Pascal Michon

Rhythm as Form of Physiopsychological Process (part 1)

Article publié le 28 June 2018

Pour citer cet article : Pascal Michon , « Rhythm as Form of Physiopsychological Process (part 1)  », Rhuthmos, 28 June 2018 [en ligne]. http://rhuthmos.eu/spip.php?article2225
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When, in 1974, Paul Fraisse (1911-1996) published Psychologie du rythme – The Psychology of Rhythm, which was meant to synthesize the main results of the last hundred years of research in psychology concerning rhythm, he started by recalling Benveniste’s analysis of the notion of rhythm in Ancient Greece (p. 5-6). However, between the two opposite meanings—the materialist “particular way of flowing” and the Platonic “order in movement” (see vol. 1, chap. 1 and 2)—he explicitly favored the latter and extended it to the more modern notion of periodicity (see vol. 2, chap. 1 and 2).

A psychology of rhythm must start from the rhythm of human activities, these temporally ordered movements for which Plato specialized the concept. Since then, we have generalized the use to all periodic phenomena. (P. Fraisse, Psychologie du rythme, 1974, p. 9, my trans.)

By endorsing the Platonic paradigm, Fraisse was not innovating: on the contrary, he was only sanctioning the transformation of the rhythm concept at the hands of psychologists during the second half of the 19th century. In this chapter, I will try to identify the main steps of this Platonic spread in psychology.

First Step into the Physiopsychology of Rhythm (Vierordt – 1855-1871)

After 1860 psychology began to emancipate itself from philosophy and to bond with natural science, especially physiology. Yet, surprisingly, there was no direct translation of the rhythm concept from the latter to the former. This can be exemplified by looking at the contributions of the physiologist and psychologist Karl von Vierordt (1819-1884).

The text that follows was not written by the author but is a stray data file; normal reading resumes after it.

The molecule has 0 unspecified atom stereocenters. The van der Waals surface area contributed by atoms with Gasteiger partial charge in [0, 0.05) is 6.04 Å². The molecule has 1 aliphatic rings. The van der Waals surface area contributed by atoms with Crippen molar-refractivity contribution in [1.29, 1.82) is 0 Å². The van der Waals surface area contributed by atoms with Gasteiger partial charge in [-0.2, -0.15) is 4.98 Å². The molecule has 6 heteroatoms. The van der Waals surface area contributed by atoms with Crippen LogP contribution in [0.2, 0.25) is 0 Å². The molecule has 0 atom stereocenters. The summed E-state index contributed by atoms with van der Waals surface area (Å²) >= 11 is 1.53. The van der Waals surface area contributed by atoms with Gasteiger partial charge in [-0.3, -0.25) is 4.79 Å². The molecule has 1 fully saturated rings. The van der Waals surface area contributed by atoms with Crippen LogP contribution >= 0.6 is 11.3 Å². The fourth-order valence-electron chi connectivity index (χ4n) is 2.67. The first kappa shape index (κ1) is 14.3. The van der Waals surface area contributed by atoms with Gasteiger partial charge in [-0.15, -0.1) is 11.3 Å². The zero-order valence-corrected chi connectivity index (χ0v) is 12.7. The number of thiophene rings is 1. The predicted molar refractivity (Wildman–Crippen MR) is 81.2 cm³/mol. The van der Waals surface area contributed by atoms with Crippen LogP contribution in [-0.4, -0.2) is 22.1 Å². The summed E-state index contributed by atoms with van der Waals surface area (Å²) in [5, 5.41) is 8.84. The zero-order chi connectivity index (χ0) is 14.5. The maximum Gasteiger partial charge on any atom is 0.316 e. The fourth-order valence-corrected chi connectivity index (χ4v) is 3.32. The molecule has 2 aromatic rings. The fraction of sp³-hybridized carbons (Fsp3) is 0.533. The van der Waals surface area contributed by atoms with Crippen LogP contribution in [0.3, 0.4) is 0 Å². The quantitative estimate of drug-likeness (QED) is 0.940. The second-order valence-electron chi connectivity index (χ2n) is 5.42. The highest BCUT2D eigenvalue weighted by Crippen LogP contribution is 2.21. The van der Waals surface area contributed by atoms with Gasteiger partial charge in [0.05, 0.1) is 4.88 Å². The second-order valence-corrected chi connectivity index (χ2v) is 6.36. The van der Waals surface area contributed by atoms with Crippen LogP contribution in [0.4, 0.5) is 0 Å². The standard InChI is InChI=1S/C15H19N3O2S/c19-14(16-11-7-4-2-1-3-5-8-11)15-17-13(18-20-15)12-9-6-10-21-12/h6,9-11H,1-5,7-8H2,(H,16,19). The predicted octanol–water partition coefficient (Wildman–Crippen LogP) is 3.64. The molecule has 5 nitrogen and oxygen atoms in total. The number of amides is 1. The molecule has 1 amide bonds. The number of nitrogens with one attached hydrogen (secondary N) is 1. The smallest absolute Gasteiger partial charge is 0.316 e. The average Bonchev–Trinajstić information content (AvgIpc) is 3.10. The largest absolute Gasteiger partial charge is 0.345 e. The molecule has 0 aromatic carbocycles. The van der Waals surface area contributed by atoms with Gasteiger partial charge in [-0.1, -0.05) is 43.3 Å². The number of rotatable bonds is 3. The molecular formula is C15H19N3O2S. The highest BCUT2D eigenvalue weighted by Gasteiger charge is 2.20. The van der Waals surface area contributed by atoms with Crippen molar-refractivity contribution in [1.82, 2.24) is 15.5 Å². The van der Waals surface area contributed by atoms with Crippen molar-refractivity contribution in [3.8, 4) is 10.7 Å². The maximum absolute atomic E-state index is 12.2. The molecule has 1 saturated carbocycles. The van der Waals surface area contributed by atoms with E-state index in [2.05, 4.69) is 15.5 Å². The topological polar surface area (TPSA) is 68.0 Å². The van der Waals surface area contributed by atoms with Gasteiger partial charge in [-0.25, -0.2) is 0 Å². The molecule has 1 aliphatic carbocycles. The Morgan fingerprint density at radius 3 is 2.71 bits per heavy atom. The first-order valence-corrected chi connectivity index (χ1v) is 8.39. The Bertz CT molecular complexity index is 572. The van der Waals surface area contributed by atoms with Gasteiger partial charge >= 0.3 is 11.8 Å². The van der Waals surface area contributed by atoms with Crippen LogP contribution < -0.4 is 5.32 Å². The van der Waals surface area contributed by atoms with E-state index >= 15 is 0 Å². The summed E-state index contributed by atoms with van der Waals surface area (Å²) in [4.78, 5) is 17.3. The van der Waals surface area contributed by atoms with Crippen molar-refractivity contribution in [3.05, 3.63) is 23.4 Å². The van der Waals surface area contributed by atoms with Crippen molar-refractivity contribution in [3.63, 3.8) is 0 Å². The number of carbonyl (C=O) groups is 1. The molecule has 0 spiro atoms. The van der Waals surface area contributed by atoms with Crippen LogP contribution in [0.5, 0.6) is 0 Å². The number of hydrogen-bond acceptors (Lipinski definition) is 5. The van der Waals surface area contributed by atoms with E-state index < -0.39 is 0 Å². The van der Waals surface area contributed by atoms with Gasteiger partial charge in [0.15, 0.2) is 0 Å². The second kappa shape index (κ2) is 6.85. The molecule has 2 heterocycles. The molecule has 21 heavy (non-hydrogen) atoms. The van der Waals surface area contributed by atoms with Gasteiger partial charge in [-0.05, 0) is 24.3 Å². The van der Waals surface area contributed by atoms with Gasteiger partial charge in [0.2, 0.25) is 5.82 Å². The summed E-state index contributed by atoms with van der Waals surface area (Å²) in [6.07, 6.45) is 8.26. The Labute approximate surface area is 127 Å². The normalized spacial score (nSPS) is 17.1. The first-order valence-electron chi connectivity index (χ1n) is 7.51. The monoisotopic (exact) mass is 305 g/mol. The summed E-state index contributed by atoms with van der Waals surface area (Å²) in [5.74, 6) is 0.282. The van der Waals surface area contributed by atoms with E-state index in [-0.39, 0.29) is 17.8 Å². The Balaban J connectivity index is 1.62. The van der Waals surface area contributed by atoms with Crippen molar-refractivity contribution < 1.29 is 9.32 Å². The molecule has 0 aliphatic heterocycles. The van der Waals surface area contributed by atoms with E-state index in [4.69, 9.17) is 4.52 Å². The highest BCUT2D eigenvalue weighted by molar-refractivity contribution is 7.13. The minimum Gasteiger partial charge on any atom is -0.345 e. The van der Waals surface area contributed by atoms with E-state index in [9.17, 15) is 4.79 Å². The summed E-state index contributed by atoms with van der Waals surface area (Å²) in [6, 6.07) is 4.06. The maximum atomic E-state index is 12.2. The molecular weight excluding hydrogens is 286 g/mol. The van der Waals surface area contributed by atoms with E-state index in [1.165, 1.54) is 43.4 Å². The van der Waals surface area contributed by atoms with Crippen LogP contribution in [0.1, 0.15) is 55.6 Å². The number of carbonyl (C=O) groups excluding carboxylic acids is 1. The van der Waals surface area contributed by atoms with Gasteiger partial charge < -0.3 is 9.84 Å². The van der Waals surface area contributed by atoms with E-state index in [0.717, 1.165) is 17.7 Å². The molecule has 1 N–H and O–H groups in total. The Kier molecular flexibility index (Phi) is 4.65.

Vierordt was educated as a medical doctor and began studying breath in the 1840s. Then his interest shifted to blood circulation. In 1854, he created a device he called a “Sphygmograph,” which was rapidly used in different countries to record on paper the variation of blood pressure—Marey improved it in France a few years later—and became instrumental in the semantic shift of the rhythm concept from alternation and ratio to beat and wave in medicine and physiology (see vol. 2, chap. 2). Thanks to his new device, he was able to run new experiments and publish in 1855 a full treatise on arterial pulse: Die Lehre vom Arterienpuls in gesunden und kranken Zuständen – The Theory of the Arterial Pulse in Healthy and Sick States. In 1861, he wrote a very successful textbook entitled Grundriss der Physiologie des MenschenOutline of Man’s Physiology which was republished four times (last ed. 1877). In the late 1860s, switching from physiology to psychology, Vierordt conducted the first experimental research on time perception, whose results he published in 1868 in Der Zeitsinn: nach Versuchen – On Time Sense: an Experimental Study. Yet, as we will see, Vierordt’s remained most often within the frame of the old medical paradigm and did not achieve a full translation of the rhythm concept from physiology to psychology.